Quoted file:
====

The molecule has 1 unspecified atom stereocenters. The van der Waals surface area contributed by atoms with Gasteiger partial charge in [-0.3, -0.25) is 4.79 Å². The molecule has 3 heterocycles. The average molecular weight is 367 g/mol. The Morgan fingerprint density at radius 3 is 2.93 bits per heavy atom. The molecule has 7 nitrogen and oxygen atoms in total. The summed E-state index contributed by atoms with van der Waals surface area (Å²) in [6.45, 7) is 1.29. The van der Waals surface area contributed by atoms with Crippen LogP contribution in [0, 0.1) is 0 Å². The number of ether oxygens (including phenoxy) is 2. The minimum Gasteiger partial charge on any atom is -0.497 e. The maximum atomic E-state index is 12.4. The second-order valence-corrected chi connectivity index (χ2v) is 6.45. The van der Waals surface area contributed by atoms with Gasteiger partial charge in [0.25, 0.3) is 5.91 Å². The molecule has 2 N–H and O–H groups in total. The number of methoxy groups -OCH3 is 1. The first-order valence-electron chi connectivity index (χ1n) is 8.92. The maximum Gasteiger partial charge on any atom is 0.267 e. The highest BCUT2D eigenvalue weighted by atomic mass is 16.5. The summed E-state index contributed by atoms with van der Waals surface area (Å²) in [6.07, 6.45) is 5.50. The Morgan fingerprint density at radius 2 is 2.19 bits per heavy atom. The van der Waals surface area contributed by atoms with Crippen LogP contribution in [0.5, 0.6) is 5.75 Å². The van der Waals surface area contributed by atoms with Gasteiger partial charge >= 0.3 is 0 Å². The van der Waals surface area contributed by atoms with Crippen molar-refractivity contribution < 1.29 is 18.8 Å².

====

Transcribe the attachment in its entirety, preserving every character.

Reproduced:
The molecule has 1 unspecified atom stereocenters. The van der Waals surface area contributed by atoms with Gasteiger partial charge in [-0.3, -0.25) is 4.79 Å². The molecule has 3 heterocycles. The average molecular weight is 367 g/mol. The Morgan fingerprint density at radius 3 is 2.93 bits per heavy atom. The molecule has 7 nitrogen and oxygen atoms in total. The summed E-state index contributed by atoms with van der Waals surface area (Å²) in [6.45, 7) is 1.29. The van der Waals surface area contributed by atoms with Crippen LogP contribution in [0, 0.1) is 0 Å². The number of ether oxygens (including phenoxy) is 2. The minimum Gasteiger partial charge on any atom is -0.497 e. The maximum atomic E-state index is 12.4. The second-order valence-corrected chi connectivity index (χ2v) is 6.45. The van der Waals surface area contributed by atoms with Gasteiger partial charge in [0.25, 0.3) is 5.91 Å². The molecule has 2 N–H and O–H groups in total. The number of methoxy groups -OCH3 is 1. The first-order valence-electron chi connectivity index (χ1n) is 8.92. The maximum Gasteiger partial charge on any atom is 0.267 e. The highest BCUT2D eigenvalue weighted by atomic mass is 16.5. The summed E-state index contributed by atoms with van der Waals surface area (Å²) in [6.07, 6.45) is 5.50. The Morgan fingerprint density at radius 2 is 2.19 bits per heavy atom. The van der Waals surface area contributed by atoms with Crippen LogP contribution in [0.5, 0.6) is 5.75 Å². The van der Waals surface area contributed by atoms with Gasteiger partial charge >= 0.3 is 0 Å². The van der Waals surface area contributed by atoms with Crippen molar-refractivity contribution < 1.29 is 18.8 Å².